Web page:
I’m worried about my girlfriend. Why is that? She thinks she’s too fat. Is she? No, but she keeps skipping meals. Then, she only eats chips and drinks cola. I used to do that. It’s called binging. It was no fun! Why did you stop doing it? Well, my doctor told me to eat when I’m hungry. She said, “Eat till you’re full or you’ll eat too much later.” She said a lot of girls ruin their health this way. Did she say what to eat? She said, “Eat fruit, vegetables, meats, and grains. Have regular meals and snacks. Get...
The use of fibre optic sensors in structural health monitoring has rapidly accelerated in recent years. By embedding fibre optic sensors in structures (e.g. buildings, bridges and pipelines) it is possible to obtain real time data on structural changes such as stress or strain. Engineers use monitoring data to detect deviations from a structure’s original design performance in order to optimise the operation, repair and maintenance of a structure over time.
When a woman is healthy, she has the energy and strength to
do her daily work, to fulfill the many roles she has in her family
and community, and to build satisfying relationships with others.
In other words, a woman’s health affects every area of her life.
Yet for many years, ‘women’s health care’ has meant little more
than maternal health services such as care during pregnancy and
bir th. These services are necessary, but they address women’s
needs only as mothers.
Clean air is a basic requirement of life. The quality of air inside homes, offices,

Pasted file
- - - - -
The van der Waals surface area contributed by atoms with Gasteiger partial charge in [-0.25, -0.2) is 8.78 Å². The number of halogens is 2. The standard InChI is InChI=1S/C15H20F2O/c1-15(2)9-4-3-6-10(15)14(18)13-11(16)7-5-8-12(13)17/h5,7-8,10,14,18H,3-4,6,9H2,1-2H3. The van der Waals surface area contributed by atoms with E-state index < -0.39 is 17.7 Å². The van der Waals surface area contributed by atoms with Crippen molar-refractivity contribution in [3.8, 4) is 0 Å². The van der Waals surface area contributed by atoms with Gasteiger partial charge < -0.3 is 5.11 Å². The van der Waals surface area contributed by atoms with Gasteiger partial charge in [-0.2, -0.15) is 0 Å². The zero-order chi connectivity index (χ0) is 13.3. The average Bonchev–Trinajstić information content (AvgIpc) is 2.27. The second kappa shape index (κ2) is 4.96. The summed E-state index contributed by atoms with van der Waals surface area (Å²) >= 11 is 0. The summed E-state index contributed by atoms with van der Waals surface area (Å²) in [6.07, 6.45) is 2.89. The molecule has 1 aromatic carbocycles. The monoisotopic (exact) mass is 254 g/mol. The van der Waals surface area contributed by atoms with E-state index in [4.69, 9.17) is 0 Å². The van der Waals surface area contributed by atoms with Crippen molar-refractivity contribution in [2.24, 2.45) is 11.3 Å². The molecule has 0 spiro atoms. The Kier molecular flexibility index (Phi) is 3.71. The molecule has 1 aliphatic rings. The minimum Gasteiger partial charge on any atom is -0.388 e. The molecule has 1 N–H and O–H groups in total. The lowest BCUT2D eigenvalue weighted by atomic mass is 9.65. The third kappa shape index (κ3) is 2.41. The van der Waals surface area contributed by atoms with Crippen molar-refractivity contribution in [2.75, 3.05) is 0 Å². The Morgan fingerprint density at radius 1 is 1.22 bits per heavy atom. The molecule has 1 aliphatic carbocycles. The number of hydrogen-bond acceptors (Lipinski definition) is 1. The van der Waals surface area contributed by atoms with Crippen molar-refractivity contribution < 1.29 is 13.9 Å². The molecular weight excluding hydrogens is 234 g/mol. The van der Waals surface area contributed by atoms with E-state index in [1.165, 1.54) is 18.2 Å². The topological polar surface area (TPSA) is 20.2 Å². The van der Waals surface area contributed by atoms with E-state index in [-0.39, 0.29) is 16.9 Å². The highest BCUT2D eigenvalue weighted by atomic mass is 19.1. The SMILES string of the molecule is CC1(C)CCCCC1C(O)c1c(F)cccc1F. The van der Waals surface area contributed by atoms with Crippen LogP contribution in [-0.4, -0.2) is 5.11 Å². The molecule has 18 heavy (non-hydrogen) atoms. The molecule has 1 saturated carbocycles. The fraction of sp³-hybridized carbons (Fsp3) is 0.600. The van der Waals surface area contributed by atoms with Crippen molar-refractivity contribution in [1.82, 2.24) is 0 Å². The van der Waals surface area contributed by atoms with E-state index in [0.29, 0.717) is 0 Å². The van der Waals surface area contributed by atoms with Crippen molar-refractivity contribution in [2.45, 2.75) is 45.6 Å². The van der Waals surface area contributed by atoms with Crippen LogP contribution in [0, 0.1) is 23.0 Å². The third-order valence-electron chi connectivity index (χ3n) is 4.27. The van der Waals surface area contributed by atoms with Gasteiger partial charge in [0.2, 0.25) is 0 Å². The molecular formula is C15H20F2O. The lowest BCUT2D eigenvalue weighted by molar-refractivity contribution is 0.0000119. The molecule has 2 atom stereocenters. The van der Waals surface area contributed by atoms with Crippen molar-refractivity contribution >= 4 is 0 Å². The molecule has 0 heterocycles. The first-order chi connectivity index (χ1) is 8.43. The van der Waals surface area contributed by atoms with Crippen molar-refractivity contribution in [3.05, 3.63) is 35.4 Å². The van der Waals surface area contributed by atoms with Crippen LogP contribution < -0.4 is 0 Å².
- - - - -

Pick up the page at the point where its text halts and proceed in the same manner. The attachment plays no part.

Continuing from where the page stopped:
schools, day care centres, public buildings, health care facilities or other private
and public buildings where people spend a large part of their life is an essential
determinant of healthy life and people’s well-being. Hazardous substances emit-
ted from buildings, construction materials and indoor equipment or due to hu-
man activities indoors, such as combustion of fuels for cooking or heating, lead
to a broad range of health problems and may even be fatal....
These interventions call for a series of actions, including creation of an appropriate institutional
framework to support women's training, market linkages, access to credit and child care
facilities, schooling infrastructure including incentives designed to reduce the drop out rate for
girls, and maternal health care facilities to be spread out into remote rural areas. Given the
current state of data in and about Afghanistan and the limited experience with a variety of
actions, it is not possible to quantify precisely the impact of these actions.
This products classification system facilitates rapid research about the needed medical
devices. It is also a guarantee of maintaining coherence in the whole list and obtaining a clear
overview of what is needed to set up a reproductive health service.
The list of products is specified by two levels of care: the first level of MNH care and the
The four case-studies were selected from diverse